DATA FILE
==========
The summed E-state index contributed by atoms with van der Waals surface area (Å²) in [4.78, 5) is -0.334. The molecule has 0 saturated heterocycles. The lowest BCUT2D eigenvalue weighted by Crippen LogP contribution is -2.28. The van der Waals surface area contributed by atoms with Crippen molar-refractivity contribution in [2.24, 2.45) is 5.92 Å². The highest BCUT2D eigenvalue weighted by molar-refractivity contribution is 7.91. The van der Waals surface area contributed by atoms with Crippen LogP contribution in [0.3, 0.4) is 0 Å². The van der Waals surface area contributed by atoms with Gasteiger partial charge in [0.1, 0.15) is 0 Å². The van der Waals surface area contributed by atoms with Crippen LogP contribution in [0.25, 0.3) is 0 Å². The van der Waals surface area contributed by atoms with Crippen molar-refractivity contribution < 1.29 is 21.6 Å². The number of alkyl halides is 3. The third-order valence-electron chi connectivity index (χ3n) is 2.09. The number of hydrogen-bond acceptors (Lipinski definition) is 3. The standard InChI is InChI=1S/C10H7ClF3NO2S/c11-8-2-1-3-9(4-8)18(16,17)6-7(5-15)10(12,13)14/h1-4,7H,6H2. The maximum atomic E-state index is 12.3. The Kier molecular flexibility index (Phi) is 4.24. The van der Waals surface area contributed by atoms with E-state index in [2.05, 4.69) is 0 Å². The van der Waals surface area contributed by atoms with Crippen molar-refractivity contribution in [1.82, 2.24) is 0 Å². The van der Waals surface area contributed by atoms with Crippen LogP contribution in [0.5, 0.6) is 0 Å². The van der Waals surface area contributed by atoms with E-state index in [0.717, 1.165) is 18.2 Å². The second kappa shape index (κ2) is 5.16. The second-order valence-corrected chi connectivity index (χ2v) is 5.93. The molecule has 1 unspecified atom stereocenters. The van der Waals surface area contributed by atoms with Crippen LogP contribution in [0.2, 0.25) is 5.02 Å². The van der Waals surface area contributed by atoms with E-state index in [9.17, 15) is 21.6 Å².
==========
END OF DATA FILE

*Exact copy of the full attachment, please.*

The summed E-state index contributed by atoms with van der Waals surface area (Å²) in [4.78, 5) is -0.334. The molecule has 0 saturated heterocycles. The lowest BCUT2D eigenvalue weighted by Crippen LogP contribution is -2.28. The van der Waals surface area contributed by atoms with Crippen molar-refractivity contribution in [2.24, 2.45) is 5.92 Å². The highest BCUT2D eigenvalue weighted by molar-refractivity contribution is 7.91. The van der Waals surface area contributed by atoms with Crippen LogP contribution in [0.3, 0.4) is 0 Å². The van der Waals surface area contributed by atoms with Gasteiger partial charge in [0.1, 0.15) is 0 Å². The van der Waals surface area contributed by atoms with Crippen LogP contribution in [0.25, 0.3) is 0 Å². The van der Waals surface area contributed by atoms with Crippen molar-refractivity contribution < 1.29 is 21.6 Å². The number of alkyl halides is 3. The third-order valence-electron chi connectivity index (χ3n) is 2.09. The number of hydrogen-bond acceptors (Lipinski definition) is 3. The standard InChI is InChI=1S/C10H7ClF3NO2S/c11-8-2-1-3-9(4-8)18(16,17)6-7(5-15)10(12,13)14/h1-4,7H,6H2. The maximum atomic E-state index is 12.3. The Kier molecular flexibility index (Phi) is 4.24. The van der Waals surface area contributed by atoms with E-state index in [2.05, 4.69) is 0 Å². The van der Waals surface area contributed by atoms with Crippen molar-refractivity contribution in [1.82, 2.24) is 0 Å². The van der Waals surface area contributed by atoms with Crippen LogP contribution in [0.5, 0.6) is 0 Å². The van der Waals surface area contributed by atoms with E-state index in [0.717, 1.165) is 18.2 Å². The second kappa shape index (κ2) is 5.16. The second-order valence-corrected chi connectivity index (χ2v) is 5.93. The molecule has 1 unspecified atom stereocenters. The van der Waals surface area contributed by atoms with Crippen LogP contribution in [0.2, 0.25) is 5.02 Å². The van der Waals surface area contributed by atoms with E-state index in [9.17, 15) is 21.6 Å².